Stray Dancer | Teen Ink

Stray Dancer

September 1, 2007
By Jordan Wilson-Dalzell GOLD, Portola Valley, California
Jordan Wilson-Dalzell GOLD, Portola Valley, California
14 articles 0 photos 1 comment

Favorite Quote:
Oh, if I could run free with the wild horses
I'd run and I would keep going and never stop.
Oh,if I could keen with my brothers the wolves
I'd cry sorrow and call for the freedom we lost.

If I could pick up my legs and just gallop away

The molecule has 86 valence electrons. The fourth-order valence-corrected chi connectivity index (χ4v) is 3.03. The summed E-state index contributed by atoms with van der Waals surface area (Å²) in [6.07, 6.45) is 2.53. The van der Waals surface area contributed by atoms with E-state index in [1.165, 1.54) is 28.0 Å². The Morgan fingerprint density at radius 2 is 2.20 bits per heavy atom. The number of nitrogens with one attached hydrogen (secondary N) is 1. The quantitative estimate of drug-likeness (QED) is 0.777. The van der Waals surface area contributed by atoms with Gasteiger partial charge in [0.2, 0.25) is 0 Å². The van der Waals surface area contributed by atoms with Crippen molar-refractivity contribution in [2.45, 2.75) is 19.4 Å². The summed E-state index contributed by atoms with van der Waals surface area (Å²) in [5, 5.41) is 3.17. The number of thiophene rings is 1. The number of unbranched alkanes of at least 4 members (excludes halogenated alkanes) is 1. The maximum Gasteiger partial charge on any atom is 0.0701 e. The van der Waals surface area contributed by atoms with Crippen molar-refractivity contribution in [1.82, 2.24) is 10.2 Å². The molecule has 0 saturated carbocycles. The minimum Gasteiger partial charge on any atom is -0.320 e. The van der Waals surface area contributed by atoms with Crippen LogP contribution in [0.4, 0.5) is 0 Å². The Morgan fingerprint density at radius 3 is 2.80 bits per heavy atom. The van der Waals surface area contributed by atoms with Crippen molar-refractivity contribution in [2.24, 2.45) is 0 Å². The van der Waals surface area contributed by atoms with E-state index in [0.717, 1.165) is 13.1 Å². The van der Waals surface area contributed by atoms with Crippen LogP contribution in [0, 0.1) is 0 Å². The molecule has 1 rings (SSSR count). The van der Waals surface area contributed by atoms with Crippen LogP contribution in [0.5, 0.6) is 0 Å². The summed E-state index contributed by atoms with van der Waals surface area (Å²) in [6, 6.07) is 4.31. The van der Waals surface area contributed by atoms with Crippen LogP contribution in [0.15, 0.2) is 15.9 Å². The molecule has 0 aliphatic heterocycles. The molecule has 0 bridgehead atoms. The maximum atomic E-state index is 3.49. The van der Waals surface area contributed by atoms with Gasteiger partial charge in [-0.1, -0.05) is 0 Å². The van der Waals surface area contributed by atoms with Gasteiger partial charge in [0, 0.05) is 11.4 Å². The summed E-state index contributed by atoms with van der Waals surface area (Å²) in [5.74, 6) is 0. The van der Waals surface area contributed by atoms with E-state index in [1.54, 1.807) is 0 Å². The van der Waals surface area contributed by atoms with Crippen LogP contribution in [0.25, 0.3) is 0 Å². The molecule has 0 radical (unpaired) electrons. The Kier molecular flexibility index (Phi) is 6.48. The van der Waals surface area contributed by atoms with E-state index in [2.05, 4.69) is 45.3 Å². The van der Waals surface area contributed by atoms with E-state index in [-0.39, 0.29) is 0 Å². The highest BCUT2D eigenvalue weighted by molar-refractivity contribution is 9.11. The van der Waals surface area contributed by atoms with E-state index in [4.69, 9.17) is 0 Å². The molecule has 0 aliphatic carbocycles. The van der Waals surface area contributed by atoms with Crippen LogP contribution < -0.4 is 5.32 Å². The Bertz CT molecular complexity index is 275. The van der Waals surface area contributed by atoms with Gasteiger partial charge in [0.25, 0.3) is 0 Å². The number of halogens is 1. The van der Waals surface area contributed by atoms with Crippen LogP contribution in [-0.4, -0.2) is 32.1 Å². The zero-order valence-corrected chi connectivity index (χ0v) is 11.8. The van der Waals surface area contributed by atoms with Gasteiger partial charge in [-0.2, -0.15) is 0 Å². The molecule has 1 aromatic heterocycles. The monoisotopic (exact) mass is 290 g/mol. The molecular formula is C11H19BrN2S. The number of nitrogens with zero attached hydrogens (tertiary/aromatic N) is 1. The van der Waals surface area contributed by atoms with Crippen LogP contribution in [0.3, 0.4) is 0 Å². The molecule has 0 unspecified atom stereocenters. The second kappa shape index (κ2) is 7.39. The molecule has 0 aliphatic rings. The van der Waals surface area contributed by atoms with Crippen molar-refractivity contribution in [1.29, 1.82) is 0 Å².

my footprints would be pounded in the earth
If I could hunt with my pack , coexist as one
our cries would be recorded in a wild journal.

Oh if I could race out my heart and challenge
the wind
Even if I lost ,my lose would be mine to own
Oh, If I could speak the name of a word to feel
its birthing roots
If freedom were the word-then I am coming